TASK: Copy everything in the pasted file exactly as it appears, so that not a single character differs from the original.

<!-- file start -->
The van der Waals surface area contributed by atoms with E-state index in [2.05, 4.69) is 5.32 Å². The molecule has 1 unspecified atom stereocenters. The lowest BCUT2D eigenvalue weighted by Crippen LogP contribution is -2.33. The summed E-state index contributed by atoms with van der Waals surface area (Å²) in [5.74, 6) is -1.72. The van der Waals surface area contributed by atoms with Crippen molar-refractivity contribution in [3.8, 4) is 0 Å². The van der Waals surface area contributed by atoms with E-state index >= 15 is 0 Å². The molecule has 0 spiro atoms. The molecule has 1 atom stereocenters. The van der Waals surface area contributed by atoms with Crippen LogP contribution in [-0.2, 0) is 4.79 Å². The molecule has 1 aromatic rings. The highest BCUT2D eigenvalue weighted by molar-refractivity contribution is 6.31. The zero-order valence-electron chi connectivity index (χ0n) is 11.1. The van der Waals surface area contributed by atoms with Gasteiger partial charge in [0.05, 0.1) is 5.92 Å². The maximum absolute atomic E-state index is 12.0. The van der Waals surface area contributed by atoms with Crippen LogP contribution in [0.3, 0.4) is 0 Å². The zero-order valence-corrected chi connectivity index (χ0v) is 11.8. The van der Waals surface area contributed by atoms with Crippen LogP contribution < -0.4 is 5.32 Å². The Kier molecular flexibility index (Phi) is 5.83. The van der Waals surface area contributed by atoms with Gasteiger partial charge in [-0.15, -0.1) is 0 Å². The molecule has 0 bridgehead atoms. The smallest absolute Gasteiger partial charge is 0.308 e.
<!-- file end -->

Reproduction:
The van der Waals surface area contributed by atoms with E-state index in [2.05, 4.69) is 5.32 Å². The molecule has 1 unspecified atom stereocenters. The lowest BCUT2D eigenvalue weighted by Crippen LogP contribution is -2.33. The summed E-state index contributed by atoms with van der Waals surface area (Å²) in [5.74, 6) is -1.72. The van der Waals surface area contributed by atoms with Crippen molar-refractivity contribution in [3.8, 4) is 0 Å². The van der Waals surface area contributed by atoms with E-state index >= 15 is 0 Å². The molecule has 0 spiro atoms. The molecule has 1 atom stereocenters. The van der Waals surface area contributed by atoms with Crippen LogP contribution in [-0.2, 0) is 4.79 Å². The molecule has 1 aromatic rings. The highest BCUT2D eigenvalue weighted by molar-refractivity contribution is 6.31. The zero-order valence-electron chi connectivity index (χ0n) is 11.1. The van der Waals surface area contributed by atoms with Gasteiger partial charge in [0.05, 0.1) is 5.92 Å². The maximum absolute atomic E-state index is 12.0. The van der Waals surface area contributed by atoms with Crippen LogP contribution in [0.3, 0.4) is 0 Å². The zero-order valence-corrected chi connectivity index (χ0v) is 11.8. The van der Waals surface area contributed by atoms with Crippen LogP contribution < -0.4 is 5.32 Å². The Kier molecular flexibility index (Phi) is 5.83. The van der Waals surface area contributed by atoms with Gasteiger partial charge in [-0.15, -0.1) is 0 Å². The molecule has 0 bridgehead atoms. The smallest absolute Gasteiger partial charge is 0.308 e.